The nomination of the Hastings candidates for a seat in Sir Robert Peel's new Parliament was followed on the sixth of January by the election, and in the midst of great excitement. There was a full parade of band and banners, an exhibition of party colours at almost every window, satin-rosettes on every man's hat or coat, and treating in all directions. The carriages of the several candidates (with the pretty Mrs. Brisco in one, the lady-like mrs. Elphinstone in another, and the noble-looking Mrs. Planta in a third) were driven frequently round the two towns, and from one town to the other, the occupants receiving the greetings of hottings of partizans, and acknowledging the same with real or assumed courtesy. Then there was Mr. and Mrs. Camac’s splendid equipage with two postillions and an outrider, whose appearance always attracted the attention of the public. No effort was spared on either side to get the voters to the polling booth, although it must have been apparent to two of the candidates that their chances of success were disparagingly small. At the close of the first day's poll the Radical's declared the numbers to be 217 for Elphinstone, 184 for North, 88 for Planta, and 87 for Brisco. But the election having continued from the 6th to the 8th, the final announcement by the Returning officer was:-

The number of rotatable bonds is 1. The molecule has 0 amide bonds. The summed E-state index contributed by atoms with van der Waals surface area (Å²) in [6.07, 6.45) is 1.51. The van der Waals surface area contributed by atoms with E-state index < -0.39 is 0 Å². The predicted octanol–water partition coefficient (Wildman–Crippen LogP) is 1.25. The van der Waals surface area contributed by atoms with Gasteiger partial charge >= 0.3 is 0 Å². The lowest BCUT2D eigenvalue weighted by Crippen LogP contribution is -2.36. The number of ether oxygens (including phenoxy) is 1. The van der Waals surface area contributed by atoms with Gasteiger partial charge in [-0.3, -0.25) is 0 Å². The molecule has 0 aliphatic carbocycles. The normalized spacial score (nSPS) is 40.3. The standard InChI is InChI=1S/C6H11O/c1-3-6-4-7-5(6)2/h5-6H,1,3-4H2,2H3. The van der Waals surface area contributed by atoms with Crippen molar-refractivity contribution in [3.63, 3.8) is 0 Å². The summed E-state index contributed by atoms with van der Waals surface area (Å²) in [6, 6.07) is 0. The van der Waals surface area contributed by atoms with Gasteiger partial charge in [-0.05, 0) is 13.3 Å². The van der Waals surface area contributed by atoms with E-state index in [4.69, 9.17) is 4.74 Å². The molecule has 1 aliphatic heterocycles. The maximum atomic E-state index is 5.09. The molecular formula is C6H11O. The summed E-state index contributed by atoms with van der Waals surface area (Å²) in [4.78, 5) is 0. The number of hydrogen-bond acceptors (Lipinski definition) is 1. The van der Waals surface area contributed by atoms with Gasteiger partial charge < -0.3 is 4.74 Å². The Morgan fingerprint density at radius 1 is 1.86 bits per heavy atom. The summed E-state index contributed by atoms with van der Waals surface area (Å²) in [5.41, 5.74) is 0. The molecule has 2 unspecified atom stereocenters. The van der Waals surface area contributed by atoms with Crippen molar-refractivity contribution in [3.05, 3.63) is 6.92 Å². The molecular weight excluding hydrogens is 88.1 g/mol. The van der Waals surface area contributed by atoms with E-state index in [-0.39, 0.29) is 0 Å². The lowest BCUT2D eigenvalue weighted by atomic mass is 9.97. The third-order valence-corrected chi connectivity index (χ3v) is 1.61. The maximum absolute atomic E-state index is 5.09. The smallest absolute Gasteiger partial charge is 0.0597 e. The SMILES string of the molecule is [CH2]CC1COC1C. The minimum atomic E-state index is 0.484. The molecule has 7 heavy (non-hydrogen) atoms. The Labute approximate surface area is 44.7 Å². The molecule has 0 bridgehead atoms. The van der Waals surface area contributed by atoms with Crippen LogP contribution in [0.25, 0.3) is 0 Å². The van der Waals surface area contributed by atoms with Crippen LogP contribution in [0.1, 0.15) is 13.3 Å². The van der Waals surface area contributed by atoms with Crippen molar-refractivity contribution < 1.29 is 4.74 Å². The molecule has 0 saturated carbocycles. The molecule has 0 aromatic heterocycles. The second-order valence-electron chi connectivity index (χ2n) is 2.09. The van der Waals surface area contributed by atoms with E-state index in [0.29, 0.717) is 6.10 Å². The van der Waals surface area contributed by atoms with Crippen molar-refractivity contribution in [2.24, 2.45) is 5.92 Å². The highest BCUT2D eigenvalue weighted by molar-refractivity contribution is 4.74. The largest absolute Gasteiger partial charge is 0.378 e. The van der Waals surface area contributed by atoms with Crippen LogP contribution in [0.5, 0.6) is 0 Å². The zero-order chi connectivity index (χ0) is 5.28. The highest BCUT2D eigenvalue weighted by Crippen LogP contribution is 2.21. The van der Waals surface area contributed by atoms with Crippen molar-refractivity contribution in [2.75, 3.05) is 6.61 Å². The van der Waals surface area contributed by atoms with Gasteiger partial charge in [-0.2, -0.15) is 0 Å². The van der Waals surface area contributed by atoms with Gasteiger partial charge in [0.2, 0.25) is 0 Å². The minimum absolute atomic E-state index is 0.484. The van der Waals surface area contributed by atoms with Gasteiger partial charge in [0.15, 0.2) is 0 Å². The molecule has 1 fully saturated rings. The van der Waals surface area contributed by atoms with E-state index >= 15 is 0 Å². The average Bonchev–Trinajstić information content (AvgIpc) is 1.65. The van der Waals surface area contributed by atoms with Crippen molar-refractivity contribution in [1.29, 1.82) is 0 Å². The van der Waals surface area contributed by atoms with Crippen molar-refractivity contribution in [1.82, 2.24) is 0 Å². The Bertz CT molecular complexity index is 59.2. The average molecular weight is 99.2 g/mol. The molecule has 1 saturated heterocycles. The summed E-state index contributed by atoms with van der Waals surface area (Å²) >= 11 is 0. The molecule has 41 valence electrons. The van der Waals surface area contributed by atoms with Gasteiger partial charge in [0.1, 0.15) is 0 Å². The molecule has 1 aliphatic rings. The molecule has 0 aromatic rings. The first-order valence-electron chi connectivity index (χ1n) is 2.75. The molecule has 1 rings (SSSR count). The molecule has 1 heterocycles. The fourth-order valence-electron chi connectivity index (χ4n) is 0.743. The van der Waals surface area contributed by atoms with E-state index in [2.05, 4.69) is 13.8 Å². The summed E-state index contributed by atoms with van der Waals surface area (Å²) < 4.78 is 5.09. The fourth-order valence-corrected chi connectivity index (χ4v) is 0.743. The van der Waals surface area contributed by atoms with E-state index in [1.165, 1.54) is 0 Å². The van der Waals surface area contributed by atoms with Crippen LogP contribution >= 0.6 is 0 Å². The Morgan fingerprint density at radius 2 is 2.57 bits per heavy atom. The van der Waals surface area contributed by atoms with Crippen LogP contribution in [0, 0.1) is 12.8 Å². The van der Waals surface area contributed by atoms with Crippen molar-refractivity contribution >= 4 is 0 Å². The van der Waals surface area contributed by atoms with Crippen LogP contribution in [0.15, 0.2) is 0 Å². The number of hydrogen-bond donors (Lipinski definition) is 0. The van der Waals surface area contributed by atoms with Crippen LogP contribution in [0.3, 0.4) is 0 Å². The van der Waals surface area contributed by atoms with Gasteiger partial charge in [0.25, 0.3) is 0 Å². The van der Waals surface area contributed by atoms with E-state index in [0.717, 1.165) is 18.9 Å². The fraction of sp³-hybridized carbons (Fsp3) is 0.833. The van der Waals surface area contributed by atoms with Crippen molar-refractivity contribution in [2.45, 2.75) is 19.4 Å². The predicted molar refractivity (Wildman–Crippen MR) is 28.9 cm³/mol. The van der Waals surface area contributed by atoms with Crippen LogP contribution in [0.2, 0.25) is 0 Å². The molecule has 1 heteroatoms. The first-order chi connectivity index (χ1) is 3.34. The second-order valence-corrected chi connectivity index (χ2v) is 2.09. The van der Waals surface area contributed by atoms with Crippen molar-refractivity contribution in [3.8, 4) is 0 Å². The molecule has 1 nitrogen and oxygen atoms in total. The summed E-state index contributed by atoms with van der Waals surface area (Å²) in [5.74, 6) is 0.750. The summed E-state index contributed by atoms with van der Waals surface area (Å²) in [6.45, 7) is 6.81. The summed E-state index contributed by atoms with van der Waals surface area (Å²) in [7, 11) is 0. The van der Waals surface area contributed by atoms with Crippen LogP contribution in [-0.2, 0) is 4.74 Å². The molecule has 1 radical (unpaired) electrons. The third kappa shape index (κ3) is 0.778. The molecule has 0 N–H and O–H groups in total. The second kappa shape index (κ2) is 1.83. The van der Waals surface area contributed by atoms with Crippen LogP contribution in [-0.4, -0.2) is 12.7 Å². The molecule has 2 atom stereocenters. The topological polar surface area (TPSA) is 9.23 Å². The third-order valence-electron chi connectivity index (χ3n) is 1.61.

The supporters of the unsuccessful candidates were exceedingly mortified at a defeat which showed a disparity of more than two to one, and a split among them soon became manifest. The Brisco-ites were charged by the "Planta-genets" with being the cause of such defeat, and the former repudiated the accusation with some warmth, at the same time pointing to the almost equal votes of the minority, as a proof that the party had worked well together. An early dissolution, however, was anticipated, and permanent committees were formed for furthering the Conservative cause. It was estimated that the cost of this contest to the Conservative candidates exceeded £5,000. How much was contributed by Mr. Brisco, and how much by the Carlton Club (which was then but a comparatively young institution) it is not in my province to say; but that the estimate was pretty well within the compass of fact may be taken for granted, seeing that it was never publicly disputed. It was even said that Planta's expenses alone amounted to nearly that sum. From what I myself saw, I had no reason to question the accuracy of the estimate. A "roaring trade" was done at the public-houses and beer-shops in the week between New Years' Day and the following Wednesday, some of the smaller repositories of John Barleycorn having carte blanche orders for any amount not exceeding £50 or £60. It was my questionable privilege to employ a few evenings in assisting my relatives to ply with drink the voters and non-voters alike, thus helping to render the former as unfit as possible for the proper exercise of the franchise. I had I remember, some qualms of conscience in the matter; and, although I was barely out of my 'teens, I spoke pretty freely against the sin of bribery and corruption. I had, moreover, in opposition to my relatives' "political principles," imbibed Liberal ideas, and was as freely censured, in return, for siding with the "beastly Radicals, who wanted to overthrow the Government and the Church, and to give the reins into the hands of the [ 126 ]Roman Catholics." But if so much money's worth of beer was allowed to be drawn by beershop keepers, what must have been the limit of the fully licensed houses? Some idea, perhaps, may be gathered even from the simple fact that at the Horse-and-Groom (at that time a Tory rendezvous) a butt of porter - to say nothing of ale, wine and spirits - was completely drawn out in a single day, the liquor being carried away in pails.